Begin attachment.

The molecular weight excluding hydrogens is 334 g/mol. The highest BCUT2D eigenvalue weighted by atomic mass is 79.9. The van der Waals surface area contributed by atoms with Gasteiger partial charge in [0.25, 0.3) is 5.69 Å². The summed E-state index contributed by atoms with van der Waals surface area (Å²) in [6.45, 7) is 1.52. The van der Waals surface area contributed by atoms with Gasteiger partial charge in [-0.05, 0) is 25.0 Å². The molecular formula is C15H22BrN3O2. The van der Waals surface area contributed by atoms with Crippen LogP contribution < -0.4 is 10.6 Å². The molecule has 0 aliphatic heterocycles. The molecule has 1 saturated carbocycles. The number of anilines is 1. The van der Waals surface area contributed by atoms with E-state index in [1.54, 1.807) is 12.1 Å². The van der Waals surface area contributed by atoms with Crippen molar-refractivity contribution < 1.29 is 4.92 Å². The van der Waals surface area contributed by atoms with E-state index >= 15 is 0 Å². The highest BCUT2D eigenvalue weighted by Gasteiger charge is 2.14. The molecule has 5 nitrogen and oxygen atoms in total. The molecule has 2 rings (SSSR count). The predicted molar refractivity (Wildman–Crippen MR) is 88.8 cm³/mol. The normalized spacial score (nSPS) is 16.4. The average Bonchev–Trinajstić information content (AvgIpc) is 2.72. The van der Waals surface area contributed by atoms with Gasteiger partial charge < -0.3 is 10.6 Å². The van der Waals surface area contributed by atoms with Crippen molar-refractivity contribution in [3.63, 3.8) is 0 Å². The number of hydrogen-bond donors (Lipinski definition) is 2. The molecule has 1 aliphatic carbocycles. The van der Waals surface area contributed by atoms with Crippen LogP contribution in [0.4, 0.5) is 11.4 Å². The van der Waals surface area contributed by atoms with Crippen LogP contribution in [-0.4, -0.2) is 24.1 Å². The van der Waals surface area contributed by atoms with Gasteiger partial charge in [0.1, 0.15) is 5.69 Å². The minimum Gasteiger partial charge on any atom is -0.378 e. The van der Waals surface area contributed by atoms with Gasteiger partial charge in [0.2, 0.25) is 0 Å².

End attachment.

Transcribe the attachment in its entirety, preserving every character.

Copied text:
The molecular weight excluding hydrogens is 334 g/mol. The highest BCUT2D eigenvalue weighted by atomic mass is 79.9. The van der Waals surface area contributed by atoms with Gasteiger partial charge in [0.25, 0.3) is 5.69 Å². The summed E-state index contributed by atoms with van der Waals surface area (Å²) in [6.45, 7) is 1.52. The van der Waals surface area contributed by atoms with Gasteiger partial charge in [-0.05, 0) is 25.0 Å². The molecular formula is C15H22BrN3O2. The van der Waals surface area contributed by atoms with Crippen LogP contribution < -0.4 is 10.6 Å². The molecule has 0 aliphatic heterocycles. The molecule has 1 saturated carbocycles. The number of anilines is 1. The van der Waals surface area contributed by atoms with E-state index in [1.54, 1.807) is 12.1 Å². The van der Waals surface area contributed by atoms with Crippen molar-refractivity contribution < 1.29 is 4.92 Å². The van der Waals surface area contributed by atoms with E-state index >= 15 is 0 Å². The highest BCUT2D eigenvalue weighted by Gasteiger charge is 2.14. The molecule has 5 nitrogen and oxygen atoms in total. The molecule has 2 rings (SSSR count). The predicted molar refractivity (Wildman–Crippen MR) is 88.8 cm³/mol. The normalized spacial score (nSPS) is 16.4. The average Bonchev–Trinajstić information content (AvgIpc) is 2.72. The van der Waals surface area contributed by atoms with Gasteiger partial charge < -0.3 is 10.6 Å². The van der Waals surface area contributed by atoms with Crippen molar-refractivity contribution in [3.63, 3.8) is 0 Å². The number of hydrogen-bond donors (Lipinski definition) is 2. The molecule has 1 aliphatic carbocycles. The van der Waals surface area contributed by atoms with Crippen LogP contribution in [0.4, 0.5) is 11.4 Å². The van der Waals surface area contributed by atoms with Crippen LogP contribution in [-0.4, -0.2) is 24.1 Å². The van der Waals surface area contributed by atoms with Gasteiger partial charge in [0.1, 0.15) is 5.69 Å². The minimum Gasteiger partial charge on any atom is -0.378 e. The van der Waals surface area contributed by atoms with Gasteiger partial charge in [0.2, 0.25) is 0 Å².